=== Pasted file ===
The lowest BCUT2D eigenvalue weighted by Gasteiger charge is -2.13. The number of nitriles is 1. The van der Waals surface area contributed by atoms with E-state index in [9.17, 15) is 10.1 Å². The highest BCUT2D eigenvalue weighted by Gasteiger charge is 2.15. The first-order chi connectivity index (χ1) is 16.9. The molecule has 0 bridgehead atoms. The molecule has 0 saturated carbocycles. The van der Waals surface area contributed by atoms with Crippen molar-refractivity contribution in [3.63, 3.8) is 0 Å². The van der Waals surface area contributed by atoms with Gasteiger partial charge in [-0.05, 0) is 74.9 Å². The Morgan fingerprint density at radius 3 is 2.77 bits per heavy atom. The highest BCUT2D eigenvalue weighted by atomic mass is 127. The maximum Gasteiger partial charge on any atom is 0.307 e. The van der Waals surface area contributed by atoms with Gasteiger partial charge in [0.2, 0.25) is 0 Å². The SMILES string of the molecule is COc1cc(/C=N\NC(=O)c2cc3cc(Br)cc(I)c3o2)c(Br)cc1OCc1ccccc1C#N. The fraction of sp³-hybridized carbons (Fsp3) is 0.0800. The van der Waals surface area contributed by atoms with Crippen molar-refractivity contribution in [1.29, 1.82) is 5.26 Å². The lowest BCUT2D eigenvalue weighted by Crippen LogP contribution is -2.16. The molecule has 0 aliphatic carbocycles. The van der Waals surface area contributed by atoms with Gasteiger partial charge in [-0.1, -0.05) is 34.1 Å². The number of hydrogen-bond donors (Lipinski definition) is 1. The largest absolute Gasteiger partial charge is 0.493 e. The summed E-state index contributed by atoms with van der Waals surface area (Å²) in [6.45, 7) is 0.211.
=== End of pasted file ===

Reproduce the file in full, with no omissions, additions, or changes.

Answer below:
The lowest BCUT2D eigenvalue weighted by Gasteiger charge is -2.13. The number of nitriles is 1. The van der Waals surface area contributed by atoms with E-state index in [9.17, 15) is 10.1 Å². The highest BCUT2D eigenvalue weighted by Gasteiger charge is 2.15. The first-order chi connectivity index (χ1) is 16.9. The molecule has 0 bridgehead atoms. The molecule has 0 saturated carbocycles. The van der Waals surface area contributed by atoms with Crippen molar-refractivity contribution in [3.63, 3.8) is 0 Å². The van der Waals surface area contributed by atoms with Gasteiger partial charge in [-0.05, 0) is 74.9 Å². The Morgan fingerprint density at radius 3 is 2.77 bits per heavy atom. The highest BCUT2D eigenvalue weighted by atomic mass is 127. The maximum Gasteiger partial charge on any atom is 0.307 e. The van der Waals surface area contributed by atoms with Gasteiger partial charge in [0.2, 0.25) is 0 Å². The SMILES string of the molecule is COc1cc(/C=N\NC(=O)c2cc3cc(Br)cc(I)c3o2)c(Br)cc1OCc1ccccc1C#N. The fraction of sp³-hybridized carbons (Fsp3) is 0.0800. The van der Waals surface area contributed by atoms with Crippen molar-refractivity contribution in [1.29, 1.82) is 5.26 Å². The lowest BCUT2D eigenvalue weighted by Crippen LogP contribution is -2.16. The molecule has 0 aliphatic carbocycles. The van der Waals surface area contributed by atoms with Gasteiger partial charge in [-0.1, -0.05) is 34.1 Å². The number of hydrogen-bond donors (Lipinski definition) is 1. The largest absolute Gasteiger partial charge is 0.493 e. The summed E-state index contributed by atoms with van der Waals surface area (Å²) in [6.45, 7) is 0.211.